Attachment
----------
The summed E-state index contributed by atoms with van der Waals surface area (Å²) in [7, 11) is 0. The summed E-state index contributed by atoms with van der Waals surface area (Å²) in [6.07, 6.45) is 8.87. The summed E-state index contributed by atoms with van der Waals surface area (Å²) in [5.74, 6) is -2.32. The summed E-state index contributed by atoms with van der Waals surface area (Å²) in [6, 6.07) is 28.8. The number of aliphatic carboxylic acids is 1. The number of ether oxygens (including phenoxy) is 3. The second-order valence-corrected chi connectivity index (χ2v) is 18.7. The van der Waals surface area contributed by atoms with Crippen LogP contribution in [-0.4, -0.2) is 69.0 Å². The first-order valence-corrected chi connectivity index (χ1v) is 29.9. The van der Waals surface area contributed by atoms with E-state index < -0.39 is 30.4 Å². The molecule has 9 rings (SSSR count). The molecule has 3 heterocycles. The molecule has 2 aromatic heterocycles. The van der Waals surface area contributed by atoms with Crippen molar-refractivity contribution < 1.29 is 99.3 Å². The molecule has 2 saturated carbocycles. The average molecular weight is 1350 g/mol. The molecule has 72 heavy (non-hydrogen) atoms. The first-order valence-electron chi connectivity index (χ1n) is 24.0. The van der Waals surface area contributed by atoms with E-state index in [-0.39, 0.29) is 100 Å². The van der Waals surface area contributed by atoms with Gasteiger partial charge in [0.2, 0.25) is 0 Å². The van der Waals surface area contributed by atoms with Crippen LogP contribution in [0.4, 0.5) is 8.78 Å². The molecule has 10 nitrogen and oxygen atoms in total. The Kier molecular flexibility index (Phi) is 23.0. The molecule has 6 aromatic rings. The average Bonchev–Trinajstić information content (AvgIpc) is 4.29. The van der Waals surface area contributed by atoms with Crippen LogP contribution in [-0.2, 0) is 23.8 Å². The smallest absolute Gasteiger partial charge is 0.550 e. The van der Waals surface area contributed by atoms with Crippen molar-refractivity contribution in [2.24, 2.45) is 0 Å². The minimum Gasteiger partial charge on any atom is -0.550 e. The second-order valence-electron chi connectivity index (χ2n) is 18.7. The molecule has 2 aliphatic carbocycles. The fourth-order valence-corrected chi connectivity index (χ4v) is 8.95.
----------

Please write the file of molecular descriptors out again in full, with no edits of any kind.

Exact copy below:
The summed E-state index contributed by atoms with van der Waals surface area (Å²) in [7, 11) is 0. The summed E-state index contributed by atoms with van der Waals surface area (Å²) in [6.07, 6.45) is 8.87. The summed E-state index contributed by atoms with van der Waals surface area (Å²) in [5.74, 6) is -2.32. The summed E-state index contributed by atoms with van der Waals surface area (Å²) in [6, 6.07) is 28.8. The number of aliphatic carboxylic acids is 1. The number of ether oxygens (including phenoxy) is 3. The second-order valence-corrected chi connectivity index (χ2v) is 18.7. The van der Waals surface area contributed by atoms with Crippen LogP contribution in [-0.4, -0.2) is 69.0 Å². The first-order valence-corrected chi connectivity index (χ1v) is 29.9. The van der Waals surface area contributed by atoms with E-state index < -0.39 is 30.4 Å². The molecule has 9 rings (SSSR count). The molecule has 3 heterocycles. The molecule has 2 aromatic heterocycles. The van der Waals surface area contributed by atoms with Crippen molar-refractivity contribution < 1.29 is 99.3 Å². The molecule has 2 saturated carbocycles. The average molecular weight is 1350 g/mol. The molecule has 72 heavy (non-hydrogen) atoms. The first-order valence-electron chi connectivity index (χ1n) is 24.0. The van der Waals surface area contributed by atoms with E-state index in [-0.39, 0.29) is 100 Å². The van der Waals surface area contributed by atoms with Gasteiger partial charge in [0.2, 0.25) is 0 Å². The van der Waals surface area contributed by atoms with Crippen LogP contribution in [0.4, 0.5) is 8.78 Å². The molecule has 10 nitrogen and oxygen atoms in total. The Kier molecular flexibility index (Phi) is 23.0. The molecule has 6 aromatic rings. The average Bonchev–Trinajstić information content (AvgIpc) is 4.29. The van der Waals surface area contributed by atoms with Crippen LogP contribution in [-0.2, 0) is 23.8 Å². The smallest absolute Gasteiger partial charge is 0.550 e. The van der Waals surface area contributed by atoms with Crippen molar-refractivity contribution in [2.24, 2.45) is 0 Å². The minimum Gasteiger partial charge on any atom is -0.550 e. The second-order valence-electron chi connectivity index (χ2n) is 18.7. The molecule has 2 aliphatic carbocycles. The fourth-order valence-corrected chi connectivity index (χ4v) is 8.95.